The differences between a will and trust are important to consider for your family’s sake. Though they seem similar on the surface, the details of each can result in very different outcomes. Depending on your needs, having one or both can save your loved ones time and money. Have you thought of what will happen when you’re no longer here?
You can have peace of mind knowing that Sherer Law has the details of your estate and final wishes in order.
What is a Will?
A will is a legal document that is carried out through the oversight of a legal representative or attorney. A will covers matters such as:
? Legal guardianship of children
? Funeral arrangements
? All property and legal assets in your name (*not property in joint tenancy or in a trust)
When and How Does it Take Effect?
The will takes effect only after death. Once that has occurred, probate begins. Probate is the legal administration of the court to ensure the will is valid and executed in accordance to your wishes. With the court’s supervision, the legal representative, or your ?Executor,? sees to the following:
? Inventory and appraisal of assets
? The notification of creditors
? The processing and settlement of claims
? The payment of all taxes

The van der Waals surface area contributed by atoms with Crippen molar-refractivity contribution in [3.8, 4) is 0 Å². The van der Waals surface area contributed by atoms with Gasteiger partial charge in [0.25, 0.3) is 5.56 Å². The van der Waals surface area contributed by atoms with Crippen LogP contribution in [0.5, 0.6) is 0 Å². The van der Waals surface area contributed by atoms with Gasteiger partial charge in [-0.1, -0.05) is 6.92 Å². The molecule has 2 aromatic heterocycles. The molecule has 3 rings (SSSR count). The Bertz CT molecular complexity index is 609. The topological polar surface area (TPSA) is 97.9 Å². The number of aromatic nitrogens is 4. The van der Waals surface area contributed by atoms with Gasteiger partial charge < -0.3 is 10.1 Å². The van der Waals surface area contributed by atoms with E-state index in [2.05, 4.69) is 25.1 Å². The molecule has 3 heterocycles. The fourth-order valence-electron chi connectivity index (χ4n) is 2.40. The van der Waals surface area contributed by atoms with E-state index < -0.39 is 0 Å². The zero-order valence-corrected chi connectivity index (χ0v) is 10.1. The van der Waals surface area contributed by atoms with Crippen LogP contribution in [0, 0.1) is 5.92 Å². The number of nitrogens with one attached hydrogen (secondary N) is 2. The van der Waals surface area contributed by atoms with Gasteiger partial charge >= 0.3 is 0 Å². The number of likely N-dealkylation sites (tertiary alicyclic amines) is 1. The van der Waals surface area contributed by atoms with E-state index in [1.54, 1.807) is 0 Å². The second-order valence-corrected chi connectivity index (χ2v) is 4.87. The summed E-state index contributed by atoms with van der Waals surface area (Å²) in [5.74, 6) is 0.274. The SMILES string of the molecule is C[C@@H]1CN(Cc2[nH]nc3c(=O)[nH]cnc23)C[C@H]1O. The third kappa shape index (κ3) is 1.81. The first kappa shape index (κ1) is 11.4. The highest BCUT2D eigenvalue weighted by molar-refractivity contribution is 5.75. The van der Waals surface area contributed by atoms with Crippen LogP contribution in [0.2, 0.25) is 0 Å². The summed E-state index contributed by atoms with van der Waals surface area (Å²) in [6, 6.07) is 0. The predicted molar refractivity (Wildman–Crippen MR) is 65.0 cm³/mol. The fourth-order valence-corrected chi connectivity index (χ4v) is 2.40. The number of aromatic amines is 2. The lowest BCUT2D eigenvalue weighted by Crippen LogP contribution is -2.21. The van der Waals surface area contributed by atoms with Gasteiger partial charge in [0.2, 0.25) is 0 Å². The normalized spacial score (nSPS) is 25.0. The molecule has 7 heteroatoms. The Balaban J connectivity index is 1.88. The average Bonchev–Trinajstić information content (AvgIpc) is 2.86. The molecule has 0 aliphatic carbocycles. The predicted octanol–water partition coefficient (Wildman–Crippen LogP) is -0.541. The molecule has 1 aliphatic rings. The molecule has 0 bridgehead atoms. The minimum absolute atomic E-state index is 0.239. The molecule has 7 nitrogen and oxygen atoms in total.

? The transaction of legal matters
? The distribution of property and assets
Probating a will takes 5-6 months minimum, and it usually takes even longer. Funeral arrangements and unfinished legal disputes can leave your family with stressful expenses. You should try to be prepared and leave your family prepared for what the future may have in store.
What is a Trust?
A trust is a legal arrangement. A person called the ?trustee? holds the legal title to any property or assets you wish to entrust to them. Your trustee can be a friend, relative, bank, or institution. A trust regards the following matters:
? Your choice whether or not to be kept alive artificially in the event of terminal illness or injury
? Limits set regarding medical bills
? Plans for disability
? Provision to save on taxes
? All property and assets put in the name of the trustee
How and When Does it Take Effect?
A trust takes effect as soon as it’s created. You may wish to distribute property before death, at death, or after. Any of these are allowed with a trust. At the appointed time, the trustee oversees distribution of property and assets. The trustee oversees all non-legal matters whenever necessary according to your wishes, as outlined in the trust. The court is not involved, which leaves costs much more affordable. While a will is put on public record, a trust may be kept private.
As you can see, wills and trusts are quite different, and both serve important purposes in comprehensive estate plans. A will and trust can work side by side for maximum effectiveness.
If you would like to speak to an attorney about how to best use a will and trust in your estate plan, please contact the experts at Sherer Law Offices.